The 2/4th soldier named ‘Sue’

WX5221 Stanley Alfred ‘Sue’ or Stan Currie

Stan Currie was known as ‘Sue’ most of his life.   The Currie family resided in Claremont. At that time the land was sparsely housed.   Very close to the family was an orchard and vegetable garden owned by a Chinese man by the name of ‘Su’.   Stan had a habit of picking apples from Mr. Su’s apple trees and hence the Currie family called young Stan ‘Su’ which somehow and at some time became ‘Sue’.
Chinese and other market gardeners sought wetland areas with a water table.   Market gardens were located on peaty soils on or near lakes, swamps and drained swampland.  The Claremont Lake area was perfect. Originally known as Butlers Swamp – 10 acres was granted to William Burton Butler about 1830-1850 and was used for farming and stock grazing. Around the turn of the century orchards and gardens flourished around Butlers Swamp area. With the changing immigration policy there were few Chinese market gardeners from after 1920’s and 1930’s. There had been chinese market gardens near the Swan River in early Nedlands and South Perth foreshore until 1950.
Sue Currie was in Saigon with Ron Badock – after the war the two men remained close mates.  The Badock’s lived nearby in Floreat.  Ron’s children recall visiting Sue Currie with their Dad – always wondering why he was called ‘Sue’ – decades before Johnny Cash’s song ‘The boy named Sue’.
The song ‘A Boy Named Sue’ is one of Johnny Cash’s most recognisable songs, written in 1969 by Shel Sliverstein, a well known children’s book author.  Cash sang ‘A Boy named Sue’ at San Quentin in 1969 – several decades after ‘Sue’ Currie’ childhood.


Stan Currie was the youngest of four sons and two daughters born to his  parents Thomas Currie and Janet ‘Jessie’ Kilpatrick who married about 1899 England.
The Currie family had been residing in Claremont since about 1899.  Thomas he had worked for the Claremont Municipal Council for the last 15 years prior to his death in 1923 at Fremantle Hospital aged 61 years.   The Currie family resided at 8 Albert Street – most of their children had grown up and lived elsewhere.  ‘Sue’ was one of the last to be living at home he was 21 years of age.
Scottish born Thomas Currie had been an elder at the Claremont Presbyterian Church and the family was much involved in community events and interests including the Soccer Football Club where ‘Sue’ played.    The children were schooled at Claremont Primary School.
The employees of the Claremont Municipal Council ceased work on the afternoon of the funeral to attend, including Mayor Mr. S.C. Marriott,  Town Clerk Mr. E.W.V. Gribble and several employees W.J. Laker, S.T. Rose, H. Walker and T. Atkinson.  Thomas Currie’s coffin was borne to the grave at Karrakatta by Councilllors W. Cherry, T.F. Hughes, T. Wrightman and A. Smith.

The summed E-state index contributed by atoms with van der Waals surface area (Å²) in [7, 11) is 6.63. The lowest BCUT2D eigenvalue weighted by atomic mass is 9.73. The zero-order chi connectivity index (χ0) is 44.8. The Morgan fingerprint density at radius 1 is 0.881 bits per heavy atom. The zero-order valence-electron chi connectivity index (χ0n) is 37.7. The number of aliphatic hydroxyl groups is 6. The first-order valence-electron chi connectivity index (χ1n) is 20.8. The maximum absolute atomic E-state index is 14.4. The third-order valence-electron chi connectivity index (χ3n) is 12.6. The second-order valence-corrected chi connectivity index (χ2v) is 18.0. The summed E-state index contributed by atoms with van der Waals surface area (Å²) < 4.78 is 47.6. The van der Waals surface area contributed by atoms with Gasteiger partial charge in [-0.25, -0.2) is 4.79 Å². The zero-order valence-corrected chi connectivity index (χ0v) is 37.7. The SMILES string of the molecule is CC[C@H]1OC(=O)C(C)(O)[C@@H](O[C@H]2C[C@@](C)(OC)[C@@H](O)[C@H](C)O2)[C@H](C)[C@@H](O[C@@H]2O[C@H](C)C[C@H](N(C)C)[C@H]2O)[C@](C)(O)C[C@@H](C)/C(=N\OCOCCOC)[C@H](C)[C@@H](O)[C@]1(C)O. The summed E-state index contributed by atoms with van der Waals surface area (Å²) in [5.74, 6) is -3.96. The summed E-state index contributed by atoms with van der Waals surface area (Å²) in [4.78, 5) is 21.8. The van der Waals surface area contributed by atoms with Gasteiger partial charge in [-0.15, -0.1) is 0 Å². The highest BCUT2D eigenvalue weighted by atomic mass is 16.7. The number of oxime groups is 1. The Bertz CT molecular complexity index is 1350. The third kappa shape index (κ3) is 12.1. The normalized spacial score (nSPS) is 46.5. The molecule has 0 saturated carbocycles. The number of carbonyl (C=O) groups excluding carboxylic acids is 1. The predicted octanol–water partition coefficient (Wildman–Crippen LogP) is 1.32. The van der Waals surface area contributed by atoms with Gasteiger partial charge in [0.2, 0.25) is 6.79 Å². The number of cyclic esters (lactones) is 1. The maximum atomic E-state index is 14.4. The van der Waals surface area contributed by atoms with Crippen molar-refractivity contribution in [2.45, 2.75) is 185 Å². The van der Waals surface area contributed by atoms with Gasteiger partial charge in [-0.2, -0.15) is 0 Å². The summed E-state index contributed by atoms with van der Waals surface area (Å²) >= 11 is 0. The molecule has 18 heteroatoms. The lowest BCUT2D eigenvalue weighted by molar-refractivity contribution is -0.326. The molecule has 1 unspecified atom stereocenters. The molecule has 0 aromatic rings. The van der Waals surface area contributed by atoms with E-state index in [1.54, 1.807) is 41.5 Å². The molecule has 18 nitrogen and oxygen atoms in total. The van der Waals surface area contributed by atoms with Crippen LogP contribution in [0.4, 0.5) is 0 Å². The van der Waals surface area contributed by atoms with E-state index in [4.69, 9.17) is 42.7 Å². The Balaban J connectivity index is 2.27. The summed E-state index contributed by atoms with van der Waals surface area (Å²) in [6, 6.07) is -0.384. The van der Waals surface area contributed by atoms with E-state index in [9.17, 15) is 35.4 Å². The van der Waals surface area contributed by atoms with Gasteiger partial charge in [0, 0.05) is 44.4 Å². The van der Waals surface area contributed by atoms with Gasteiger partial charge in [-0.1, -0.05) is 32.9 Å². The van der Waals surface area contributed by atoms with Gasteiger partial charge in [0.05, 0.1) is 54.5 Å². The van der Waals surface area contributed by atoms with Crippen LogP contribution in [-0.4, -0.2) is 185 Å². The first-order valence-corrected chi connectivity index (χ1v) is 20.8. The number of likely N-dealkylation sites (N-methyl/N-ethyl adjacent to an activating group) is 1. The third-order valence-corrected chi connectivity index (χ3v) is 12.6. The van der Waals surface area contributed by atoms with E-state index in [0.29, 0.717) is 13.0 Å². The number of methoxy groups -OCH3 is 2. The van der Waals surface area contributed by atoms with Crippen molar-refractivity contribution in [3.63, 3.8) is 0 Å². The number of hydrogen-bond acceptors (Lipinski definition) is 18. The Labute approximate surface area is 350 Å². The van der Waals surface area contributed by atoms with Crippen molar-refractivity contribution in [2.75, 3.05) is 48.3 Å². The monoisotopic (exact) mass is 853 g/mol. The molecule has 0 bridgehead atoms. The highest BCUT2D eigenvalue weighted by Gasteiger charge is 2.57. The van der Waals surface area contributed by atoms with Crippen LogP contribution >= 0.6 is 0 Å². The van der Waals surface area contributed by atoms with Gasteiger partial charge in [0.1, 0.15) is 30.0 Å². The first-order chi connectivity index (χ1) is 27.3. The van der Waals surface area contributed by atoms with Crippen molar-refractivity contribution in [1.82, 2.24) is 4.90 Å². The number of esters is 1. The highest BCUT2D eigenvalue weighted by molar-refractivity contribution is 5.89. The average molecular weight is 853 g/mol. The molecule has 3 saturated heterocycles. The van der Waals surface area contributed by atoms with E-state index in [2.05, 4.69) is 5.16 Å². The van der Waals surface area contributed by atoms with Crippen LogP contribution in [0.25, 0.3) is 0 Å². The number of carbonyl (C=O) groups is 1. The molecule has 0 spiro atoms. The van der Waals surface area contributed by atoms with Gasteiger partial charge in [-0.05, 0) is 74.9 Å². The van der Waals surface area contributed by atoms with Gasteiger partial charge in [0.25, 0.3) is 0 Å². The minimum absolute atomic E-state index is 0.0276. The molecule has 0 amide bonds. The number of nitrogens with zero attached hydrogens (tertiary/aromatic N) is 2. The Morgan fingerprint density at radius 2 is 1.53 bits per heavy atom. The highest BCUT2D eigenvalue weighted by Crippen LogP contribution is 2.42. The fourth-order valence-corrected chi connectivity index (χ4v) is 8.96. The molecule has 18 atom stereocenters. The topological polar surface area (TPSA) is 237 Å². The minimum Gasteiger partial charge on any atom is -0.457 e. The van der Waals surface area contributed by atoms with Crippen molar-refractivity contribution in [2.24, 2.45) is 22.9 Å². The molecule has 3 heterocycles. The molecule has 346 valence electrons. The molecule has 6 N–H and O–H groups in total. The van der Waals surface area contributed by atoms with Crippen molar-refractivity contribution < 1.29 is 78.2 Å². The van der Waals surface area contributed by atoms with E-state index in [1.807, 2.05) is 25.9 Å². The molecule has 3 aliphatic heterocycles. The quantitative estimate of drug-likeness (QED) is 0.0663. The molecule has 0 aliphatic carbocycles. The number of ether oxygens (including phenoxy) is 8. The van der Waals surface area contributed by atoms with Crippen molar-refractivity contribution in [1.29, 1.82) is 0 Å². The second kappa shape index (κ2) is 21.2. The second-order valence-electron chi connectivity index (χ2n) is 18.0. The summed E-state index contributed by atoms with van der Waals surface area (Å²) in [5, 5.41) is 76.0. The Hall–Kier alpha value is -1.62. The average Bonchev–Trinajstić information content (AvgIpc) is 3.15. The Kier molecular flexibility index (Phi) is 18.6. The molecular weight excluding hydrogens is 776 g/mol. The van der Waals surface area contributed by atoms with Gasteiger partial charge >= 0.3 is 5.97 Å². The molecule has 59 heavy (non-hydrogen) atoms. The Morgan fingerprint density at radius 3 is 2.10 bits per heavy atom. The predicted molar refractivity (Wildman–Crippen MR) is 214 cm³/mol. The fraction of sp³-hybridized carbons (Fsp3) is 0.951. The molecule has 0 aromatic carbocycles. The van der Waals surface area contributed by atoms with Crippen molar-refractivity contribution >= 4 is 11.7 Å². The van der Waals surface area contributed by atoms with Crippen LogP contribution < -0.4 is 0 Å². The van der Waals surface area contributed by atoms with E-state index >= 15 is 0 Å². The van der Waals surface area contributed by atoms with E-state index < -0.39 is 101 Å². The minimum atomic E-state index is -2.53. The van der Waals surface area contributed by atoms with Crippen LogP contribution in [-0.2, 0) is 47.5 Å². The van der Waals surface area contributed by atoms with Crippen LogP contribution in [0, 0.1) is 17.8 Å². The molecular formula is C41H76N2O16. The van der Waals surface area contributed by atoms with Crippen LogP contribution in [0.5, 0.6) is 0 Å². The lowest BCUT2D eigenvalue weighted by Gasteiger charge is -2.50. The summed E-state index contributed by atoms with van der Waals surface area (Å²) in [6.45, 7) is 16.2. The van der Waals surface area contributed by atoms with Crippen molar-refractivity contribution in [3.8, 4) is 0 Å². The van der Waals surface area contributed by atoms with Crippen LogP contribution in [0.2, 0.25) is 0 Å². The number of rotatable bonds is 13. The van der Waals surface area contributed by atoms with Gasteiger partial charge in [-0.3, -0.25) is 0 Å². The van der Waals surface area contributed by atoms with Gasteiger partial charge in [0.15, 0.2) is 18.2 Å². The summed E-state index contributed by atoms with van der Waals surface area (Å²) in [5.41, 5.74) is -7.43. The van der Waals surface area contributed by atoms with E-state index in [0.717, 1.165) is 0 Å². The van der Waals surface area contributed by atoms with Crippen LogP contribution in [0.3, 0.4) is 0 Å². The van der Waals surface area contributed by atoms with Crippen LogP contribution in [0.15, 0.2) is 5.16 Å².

Stan Currie married Ena Mary Walsh in Perth 1933.  Previously Stan had resided in Albert Street with his parents Thomas and Jessie Currie.  Stan and Ena resided in Shenton Road, Claremont until he enlisted in 1940.  They had two daughters.  After the war, Stan returned to and remained in Claremont throughout his life.
Stan enlisted AIF Jun 1940.  He later joined 2/4th’s ‘B’ Coy Headquarters, becoming Corporal under Commanding Officer Capt Bunning.
POW Currie left Singapore during 1943 to work on Burma-Thai Railway withD’ Force Thailand ‘S’ Battalion.  During July to October 1943, Stan was at Tarsau Hospital Camp on burial duty he buried many POW including several 2/4th boys :
WX11580 A/Cpl Don McGlinn 16 Jul 43 avitaminosis
WX8777 Sgt J. Sanderson 19 Jul 43 avitaminosis
WX15690 Pte J M Carr 23 Jul 43 malaria
WX8689 Lt/Cpl MacMaster 25 Jul 43 beri beri
WX13553 Pte S Spouse 13 Oct 43 tropical tumour


Currie later was selected with ‘Both’ Party to work in Japan.  The party reached Saigon and remained there until the end of war.
When Stan returned home in 1945, his youngest daughter had never known her father.
Stans’s mother Jessie, died in August 1945.  Jessie did not know her youngest son survived.
Stan died in 1977 aged 74 years and Ena lived a long life until 1995 and died aged 93 years.
If you wish to expand your knowledge of Chinese market gardening in Perth please go to

And from the State Library